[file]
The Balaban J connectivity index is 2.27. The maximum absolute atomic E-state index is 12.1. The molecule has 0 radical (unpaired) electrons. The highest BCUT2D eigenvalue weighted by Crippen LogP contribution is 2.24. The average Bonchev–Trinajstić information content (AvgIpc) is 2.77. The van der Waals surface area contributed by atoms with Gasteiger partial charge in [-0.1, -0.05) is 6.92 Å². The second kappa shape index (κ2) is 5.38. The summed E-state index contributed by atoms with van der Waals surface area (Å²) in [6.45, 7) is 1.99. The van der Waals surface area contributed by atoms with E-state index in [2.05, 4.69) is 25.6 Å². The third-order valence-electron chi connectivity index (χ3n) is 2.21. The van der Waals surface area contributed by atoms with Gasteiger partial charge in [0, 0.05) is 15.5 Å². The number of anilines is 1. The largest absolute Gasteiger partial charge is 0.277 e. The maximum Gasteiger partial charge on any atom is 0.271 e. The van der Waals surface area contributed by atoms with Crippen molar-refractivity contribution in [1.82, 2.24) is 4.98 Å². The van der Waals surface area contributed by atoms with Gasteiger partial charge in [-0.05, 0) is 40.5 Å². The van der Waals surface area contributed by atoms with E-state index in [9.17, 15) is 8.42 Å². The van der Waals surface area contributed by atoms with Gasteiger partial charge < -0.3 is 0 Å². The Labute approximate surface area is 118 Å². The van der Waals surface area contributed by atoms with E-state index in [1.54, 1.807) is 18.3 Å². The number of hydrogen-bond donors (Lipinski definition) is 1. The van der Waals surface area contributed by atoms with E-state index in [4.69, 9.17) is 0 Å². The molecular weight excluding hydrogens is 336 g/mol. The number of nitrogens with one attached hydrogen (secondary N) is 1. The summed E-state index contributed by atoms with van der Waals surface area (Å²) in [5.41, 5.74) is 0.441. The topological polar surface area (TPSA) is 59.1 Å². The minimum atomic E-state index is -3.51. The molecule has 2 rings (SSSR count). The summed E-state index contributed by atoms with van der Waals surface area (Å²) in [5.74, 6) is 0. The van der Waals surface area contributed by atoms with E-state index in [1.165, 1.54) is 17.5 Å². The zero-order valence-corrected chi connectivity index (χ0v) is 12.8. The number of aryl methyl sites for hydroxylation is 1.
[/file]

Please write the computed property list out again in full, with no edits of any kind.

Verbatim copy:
The Balaban J connectivity index is 2.27. The maximum absolute atomic E-state index is 12.1. The molecule has 0 radical (unpaired) electrons. The highest BCUT2D eigenvalue weighted by Crippen LogP contribution is 2.24. The average Bonchev–Trinajstić information content (AvgIpc) is 2.77. The van der Waals surface area contributed by atoms with Gasteiger partial charge in [-0.1, -0.05) is 6.92 Å². The second kappa shape index (κ2) is 5.38. The summed E-state index contributed by atoms with van der Waals surface area (Å²) in [6.45, 7) is 1.99. The van der Waals surface area contributed by atoms with E-state index in [2.05, 4.69) is 25.6 Å². The third-order valence-electron chi connectivity index (χ3n) is 2.21. The van der Waals surface area contributed by atoms with Gasteiger partial charge in [0, 0.05) is 15.5 Å². The number of anilines is 1. The largest absolute Gasteiger partial charge is 0.277 e. The maximum Gasteiger partial charge on any atom is 0.271 e. The van der Waals surface area contributed by atoms with Crippen molar-refractivity contribution in [1.82, 2.24) is 4.98 Å². The van der Waals surface area contributed by atoms with Gasteiger partial charge in [-0.05, 0) is 40.5 Å². The van der Waals surface area contributed by atoms with E-state index in [9.17, 15) is 8.42 Å². The van der Waals surface area contributed by atoms with Gasteiger partial charge < -0.3 is 0 Å². The Labute approximate surface area is 118 Å². The van der Waals surface area contributed by atoms with E-state index in [1.54, 1.807) is 18.3 Å². The number of hydrogen-bond donors (Lipinski definition) is 1. The van der Waals surface area contributed by atoms with E-state index in [4.69, 9.17) is 0 Å². The molecular weight excluding hydrogens is 336 g/mol. The number of nitrogens with one attached hydrogen (secondary N) is 1. The summed E-state index contributed by atoms with van der Waals surface area (Å²) in [5.41, 5.74) is 0.441. The topological polar surface area (TPSA) is 59.1 Å². The minimum atomic E-state index is -3.51. The molecule has 2 rings (SSSR count). The summed E-state index contributed by atoms with van der Waals surface area (Å²) in [5.74, 6) is 0. The van der Waals surface area contributed by atoms with E-state index in [1.165, 1.54) is 17.5 Å². The zero-order valence-corrected chi connectivity index (χ0v) is 12.8. The number of aryl methyl sites for hydroxylation is 1.